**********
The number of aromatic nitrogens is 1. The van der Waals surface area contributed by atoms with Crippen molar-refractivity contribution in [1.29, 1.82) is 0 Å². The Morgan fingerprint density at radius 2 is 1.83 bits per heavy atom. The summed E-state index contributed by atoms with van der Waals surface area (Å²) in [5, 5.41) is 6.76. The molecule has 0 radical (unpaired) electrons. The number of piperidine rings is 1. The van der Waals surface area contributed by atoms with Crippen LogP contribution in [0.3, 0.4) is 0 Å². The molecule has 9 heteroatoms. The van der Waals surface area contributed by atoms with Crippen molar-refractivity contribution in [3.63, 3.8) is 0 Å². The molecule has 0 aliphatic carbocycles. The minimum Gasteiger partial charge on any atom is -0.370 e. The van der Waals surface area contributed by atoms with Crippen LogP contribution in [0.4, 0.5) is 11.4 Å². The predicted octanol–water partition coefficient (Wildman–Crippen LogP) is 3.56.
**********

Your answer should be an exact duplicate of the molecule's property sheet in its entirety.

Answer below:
The number of aromatic nitrogens is 1. The van der Waals surface area contributed by atoms with Crippen molar-refractivity contribution in [1.29, 1.82) is 0 Å². The Morgan fingerprint density at radius 2 is 1.83 bits per heavy atom. The summed E-state index contributed by atoms with van der Waals surface area (Å²) in [5, 5.41) is 6.76. The molecule has 0 radical (unpaired) electrons. The number of piperidine rings is 1. The van der Waals surface area contributed by atoms with Crippen LogP contribution in [0.3, 0.4) is 0 Å². The molecule has 9 heteroatoms. The van der Waals surface area contributed by atoms with Crippen molar-refractivity contribution in [3.63, 3.8) is 0 Å². The molecule has 0 aliphatic carbocycles. The minimum Gasteiger partial charge on any atom is -0.370 e. The van der Waals surface area contributed by atoms with Crippen LogP contribution in [0.4, 0.5) is 11.4 Å². The predicted octanol–water partition coefficient (Wildman–Crippen LogP) is 3.56.